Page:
In order to work on being able to walk on a shorter loose lead, we need to build in reinforcement at closer proximity to us. So one of the things I do with my dogs is to reward them for staying close to me. The ball is the highest reward that I can give her, so I use that, really, really mindfully.

Sometimes we'll be walking along, and she's right next to me, and I take that ball, and I bounce it right down in front of me at my feet, and I let her catch it. So she’s getting to do the stopping and controlling the ball’s movement right by my side.

I'll also throw the ball between my legs, get her to run in between them, or call her through my legs and mark when she's directly underneath me. Then I deliver the ball.

Barrier frustration or fence running

Barrier frustration and fence running are two problems that arise a lot with Collies.

When there is a physical barrier between a Collie and someone else, you often get a lot of shouting because they can’t stop and control the movement of the thing on the other side. Blocking that vision to the other side so the Collie can’t see the movement is immensely helpful.

A Collie might run that fence boundary all day long, given half a chance. This is often because they want to herd something that's on the other side of that boundary. Perhaps you have traffic, a kid’s play park, livestock, another dog walking by, and this fence running behaviour develops.

This is caused by frustration. They want to get to the other side, and they can’t, so they do their best to dissipate the energy running through them.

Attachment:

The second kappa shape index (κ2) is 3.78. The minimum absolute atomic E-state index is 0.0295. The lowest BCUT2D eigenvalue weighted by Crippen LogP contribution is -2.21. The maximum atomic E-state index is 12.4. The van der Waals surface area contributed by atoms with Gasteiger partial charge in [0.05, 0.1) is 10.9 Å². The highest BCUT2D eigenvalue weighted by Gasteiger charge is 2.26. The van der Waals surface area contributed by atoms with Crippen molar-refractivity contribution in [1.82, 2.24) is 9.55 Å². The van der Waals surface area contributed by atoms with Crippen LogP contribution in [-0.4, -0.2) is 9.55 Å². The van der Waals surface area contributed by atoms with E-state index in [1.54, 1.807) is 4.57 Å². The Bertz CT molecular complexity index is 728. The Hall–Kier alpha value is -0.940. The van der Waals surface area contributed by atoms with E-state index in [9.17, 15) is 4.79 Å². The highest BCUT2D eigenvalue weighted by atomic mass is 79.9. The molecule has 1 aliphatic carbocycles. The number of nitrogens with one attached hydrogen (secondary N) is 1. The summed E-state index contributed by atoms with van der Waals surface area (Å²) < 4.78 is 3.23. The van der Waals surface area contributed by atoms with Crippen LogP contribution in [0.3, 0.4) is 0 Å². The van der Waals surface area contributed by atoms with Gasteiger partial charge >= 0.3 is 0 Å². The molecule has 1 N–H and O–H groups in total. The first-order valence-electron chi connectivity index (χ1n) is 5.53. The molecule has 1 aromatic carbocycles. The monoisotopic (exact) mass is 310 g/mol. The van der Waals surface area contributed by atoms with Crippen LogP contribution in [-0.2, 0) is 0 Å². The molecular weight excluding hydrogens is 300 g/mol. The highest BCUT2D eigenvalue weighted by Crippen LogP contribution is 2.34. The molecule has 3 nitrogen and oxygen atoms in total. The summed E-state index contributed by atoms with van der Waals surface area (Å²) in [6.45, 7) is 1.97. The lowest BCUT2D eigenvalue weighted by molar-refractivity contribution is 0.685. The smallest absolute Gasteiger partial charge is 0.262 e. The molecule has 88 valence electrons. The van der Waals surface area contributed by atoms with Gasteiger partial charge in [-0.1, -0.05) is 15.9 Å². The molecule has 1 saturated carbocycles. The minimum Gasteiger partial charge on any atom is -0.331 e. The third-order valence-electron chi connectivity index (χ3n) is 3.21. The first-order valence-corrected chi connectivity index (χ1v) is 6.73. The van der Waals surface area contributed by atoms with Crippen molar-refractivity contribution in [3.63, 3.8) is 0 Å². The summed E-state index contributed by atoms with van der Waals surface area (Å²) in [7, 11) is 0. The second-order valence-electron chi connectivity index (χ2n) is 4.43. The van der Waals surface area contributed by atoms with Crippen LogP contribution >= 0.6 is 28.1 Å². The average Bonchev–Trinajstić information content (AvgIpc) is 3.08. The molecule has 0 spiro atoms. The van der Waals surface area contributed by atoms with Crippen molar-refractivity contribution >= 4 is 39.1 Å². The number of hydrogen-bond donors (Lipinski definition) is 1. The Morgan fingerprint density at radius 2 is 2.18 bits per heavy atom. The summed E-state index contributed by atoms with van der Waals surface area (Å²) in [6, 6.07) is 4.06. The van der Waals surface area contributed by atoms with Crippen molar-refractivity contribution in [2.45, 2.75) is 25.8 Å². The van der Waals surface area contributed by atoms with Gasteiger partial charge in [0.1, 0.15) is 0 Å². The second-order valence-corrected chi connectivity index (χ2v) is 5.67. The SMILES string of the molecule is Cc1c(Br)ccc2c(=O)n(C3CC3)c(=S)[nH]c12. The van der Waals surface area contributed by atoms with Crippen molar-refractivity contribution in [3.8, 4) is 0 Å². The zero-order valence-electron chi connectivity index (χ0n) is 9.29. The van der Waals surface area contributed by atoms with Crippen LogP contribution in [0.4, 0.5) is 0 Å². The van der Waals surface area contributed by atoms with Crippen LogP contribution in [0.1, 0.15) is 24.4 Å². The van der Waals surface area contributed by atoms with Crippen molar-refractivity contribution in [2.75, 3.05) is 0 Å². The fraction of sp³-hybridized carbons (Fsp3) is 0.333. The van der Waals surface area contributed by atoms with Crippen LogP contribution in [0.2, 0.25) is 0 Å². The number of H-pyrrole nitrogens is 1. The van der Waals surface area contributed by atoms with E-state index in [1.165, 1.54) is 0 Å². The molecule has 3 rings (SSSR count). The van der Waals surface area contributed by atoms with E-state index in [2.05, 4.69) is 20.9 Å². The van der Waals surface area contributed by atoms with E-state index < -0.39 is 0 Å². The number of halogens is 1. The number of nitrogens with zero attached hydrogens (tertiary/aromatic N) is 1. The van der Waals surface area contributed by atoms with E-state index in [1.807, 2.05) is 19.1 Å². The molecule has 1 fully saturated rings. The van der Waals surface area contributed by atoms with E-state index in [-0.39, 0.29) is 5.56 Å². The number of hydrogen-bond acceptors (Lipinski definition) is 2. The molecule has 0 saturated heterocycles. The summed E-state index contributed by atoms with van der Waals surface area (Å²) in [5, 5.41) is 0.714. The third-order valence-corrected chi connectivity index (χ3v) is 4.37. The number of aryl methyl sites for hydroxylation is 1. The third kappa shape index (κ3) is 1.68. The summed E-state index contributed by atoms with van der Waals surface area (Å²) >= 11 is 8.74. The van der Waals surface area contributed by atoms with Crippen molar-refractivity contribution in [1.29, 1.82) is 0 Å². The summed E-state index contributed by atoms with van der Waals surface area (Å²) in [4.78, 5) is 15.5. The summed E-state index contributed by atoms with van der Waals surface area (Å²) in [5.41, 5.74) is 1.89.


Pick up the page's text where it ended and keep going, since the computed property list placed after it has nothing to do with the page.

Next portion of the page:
Again, I recommend managing this situation by blocking the visual so they can’t see it and they do not have to deal with that every single day.

Repetitive behaviours

We have a breed that is predisposed to arousal and frustration and is highly sensitive to their environment, and that can lead to repetitive behaviours such as Shadow chasing, light chasing, and tail-chasing.

This needs the support of a professional who understands this type of neurological behaviour.

The dark side of dopamine

Dopamine is a chemical that's released during reward-based behaviours.

It's released in the body when we experience things that really trigger the reward centres within our brains. But dopamine also has a dark side. It has receptors within the adrenal cortex, which means the higher the dopamine levels are in the body, the more of a stress response is acting on the body at the same time.

So we need to be careful about how much dopamine we are exposed to and the length of time we're exposed to it.

Dopamine is also very closely linked to addiction.

When our pleasure centres get that delightful hit, our bodies can develop an addiction where we desperately try to seek that same reward again and again.